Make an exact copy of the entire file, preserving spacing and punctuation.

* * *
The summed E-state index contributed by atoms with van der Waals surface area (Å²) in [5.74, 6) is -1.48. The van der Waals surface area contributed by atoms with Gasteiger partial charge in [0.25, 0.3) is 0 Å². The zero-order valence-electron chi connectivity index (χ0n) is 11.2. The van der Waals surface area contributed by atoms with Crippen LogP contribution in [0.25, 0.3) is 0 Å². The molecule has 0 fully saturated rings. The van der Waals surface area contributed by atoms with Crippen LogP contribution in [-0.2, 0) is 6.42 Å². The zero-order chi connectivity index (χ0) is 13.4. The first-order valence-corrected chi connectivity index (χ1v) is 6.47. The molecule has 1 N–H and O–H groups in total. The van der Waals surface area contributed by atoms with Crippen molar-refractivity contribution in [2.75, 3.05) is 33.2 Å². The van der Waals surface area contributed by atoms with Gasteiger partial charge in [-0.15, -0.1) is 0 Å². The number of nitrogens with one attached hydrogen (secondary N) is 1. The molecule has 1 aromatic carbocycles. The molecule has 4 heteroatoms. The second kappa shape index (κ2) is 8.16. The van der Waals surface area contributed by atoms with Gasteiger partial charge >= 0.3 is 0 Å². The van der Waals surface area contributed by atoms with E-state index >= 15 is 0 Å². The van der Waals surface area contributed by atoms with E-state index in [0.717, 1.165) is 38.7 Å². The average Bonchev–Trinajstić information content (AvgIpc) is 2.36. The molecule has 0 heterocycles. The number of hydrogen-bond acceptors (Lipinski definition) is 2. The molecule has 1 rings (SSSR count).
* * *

The summed E-state index contributed by atoms with van der Waals surface area (Å²) in [5.74, 6) is -1.48. The van der Waals surface area contributed by atoms with Gasteiger partial charge in [0.25, 0.3) is 0 Å². The zero-order valence-electron chi connectivity index (χ0n) is 11.2. The van der Waals surface area contributed by atoms with Crippen LogP contribution in [0.25, 0.3) is 0 Å². The molecule has 0 fully saturated rings. The van der Waals surface area contributed by atoms with Crippen LogP contribution in [-0.2, 0) is 6.42 Å². The zero-order chi connectivity index (χ0) is 13.4. The first-order valence-corrected chi connectivity index (χ1v) is 6.47. The molecule has 1 N–H and O–H groups in total. The van der Waals surface area contributed by atoms with Crippen molar-refractivity contribution in [2.75, 3.05) is 33.2 Å². The van der Waals surface area contributed by atoms with Gasteiger partial charge in [-0.15, -0.1) is 0 Å². The number of nitrogens with one attached hydrogen (secondary N) is 1. The molecule has 1 aromatic carbocycles. The molecule has 4 heteroatoms. The second kappa shape index (κ2) is 8.16. The van der Waals surface area contributed by atoms with Gasteiger partial charge >= 0.3 is 0 Å². The van der Waals surface area contributed by atoms with E-state index >= 15 is 0 Å². The van der Waals surface area contributed by atoms with E-state index in [0.717, 1.165) is 38.7 Å². The average Bonchev–Trinajstić information content (AvgIpc) is 2.36. The molecule has 0 heterocycles. The number of hydrogen-bond acceptors (Lipinski definition) is 2. The molecule has 1 rings (SSSR count).